Administrative Law Primer
Administrative law is the law the governs the organization and powers of governmental agencies.
Public health law is mostly state and local administrative law.
Participation in Medicare, Medicaid, and other governmental programs subjects medical care practitioners to broad administrative regulations.
Violation of administrative regulations can result in fines and imprisonment.
Administrative searches allow access to regulated medical care practitioners’ records and to medical information about individuals.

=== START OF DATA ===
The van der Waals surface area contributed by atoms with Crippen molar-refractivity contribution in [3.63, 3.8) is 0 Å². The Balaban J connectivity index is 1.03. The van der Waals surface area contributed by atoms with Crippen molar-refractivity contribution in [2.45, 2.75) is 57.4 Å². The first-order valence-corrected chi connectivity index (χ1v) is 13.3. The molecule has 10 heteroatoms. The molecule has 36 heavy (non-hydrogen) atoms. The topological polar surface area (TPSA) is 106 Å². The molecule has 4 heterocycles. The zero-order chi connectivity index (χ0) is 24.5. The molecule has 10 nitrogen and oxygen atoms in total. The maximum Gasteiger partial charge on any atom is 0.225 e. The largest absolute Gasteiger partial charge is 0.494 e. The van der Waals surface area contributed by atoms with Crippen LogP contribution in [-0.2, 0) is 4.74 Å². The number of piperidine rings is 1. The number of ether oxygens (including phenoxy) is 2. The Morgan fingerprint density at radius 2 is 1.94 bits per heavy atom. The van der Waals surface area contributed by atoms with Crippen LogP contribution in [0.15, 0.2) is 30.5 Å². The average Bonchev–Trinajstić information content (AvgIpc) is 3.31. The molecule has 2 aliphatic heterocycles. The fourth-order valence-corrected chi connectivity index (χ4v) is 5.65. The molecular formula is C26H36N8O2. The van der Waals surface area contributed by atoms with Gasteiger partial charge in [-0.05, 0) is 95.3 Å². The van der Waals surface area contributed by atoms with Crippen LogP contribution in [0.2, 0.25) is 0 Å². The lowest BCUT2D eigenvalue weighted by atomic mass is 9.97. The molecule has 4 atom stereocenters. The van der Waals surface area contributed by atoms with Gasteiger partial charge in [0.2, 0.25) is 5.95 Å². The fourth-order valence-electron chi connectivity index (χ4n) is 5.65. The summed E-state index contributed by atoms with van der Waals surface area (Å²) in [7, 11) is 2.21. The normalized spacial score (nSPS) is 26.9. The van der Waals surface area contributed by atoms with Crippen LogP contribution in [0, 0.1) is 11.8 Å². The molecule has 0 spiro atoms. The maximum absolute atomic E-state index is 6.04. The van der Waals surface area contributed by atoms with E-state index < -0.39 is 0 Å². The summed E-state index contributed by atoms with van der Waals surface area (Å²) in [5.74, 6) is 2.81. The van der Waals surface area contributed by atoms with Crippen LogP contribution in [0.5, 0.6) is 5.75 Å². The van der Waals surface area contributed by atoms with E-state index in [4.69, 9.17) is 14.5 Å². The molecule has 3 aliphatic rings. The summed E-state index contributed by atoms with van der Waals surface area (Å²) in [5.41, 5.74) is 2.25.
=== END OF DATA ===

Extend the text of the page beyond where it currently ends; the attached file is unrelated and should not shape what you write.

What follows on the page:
Public health agencies were among the first administrative agencies, with some, such as the Boston Board of Health, able to trace their linage to the colonial period. Medical care finance is heavily regulated, and these regulations shape medical care delivery. The Centers for Medicare & Medicaid Services (CMS) enforce Medicare/Medicaid regulations, the Food and Drug Administration (FDA) determines what drugs and medical devices are available and what information about them must be provided by the manufacturer, the Office of the Inspector General for HHS (OIG) investigates possible false claims, state licensing boards determine if the practitioner may practice at all, the local fire department will check the clinic for fire hazards, and, the Department of Justice (DOJ) may prosecute for criminal misconduct. Public health and medical care practitioners must understand how administrative law differs from criminal law and from private civil litigation. Although agencies (other than DOJ or other prosecutors) cannot put you in jail, they can take away your livelihood, and they do not have to give you all the constitutional protections that the criminal law system provides.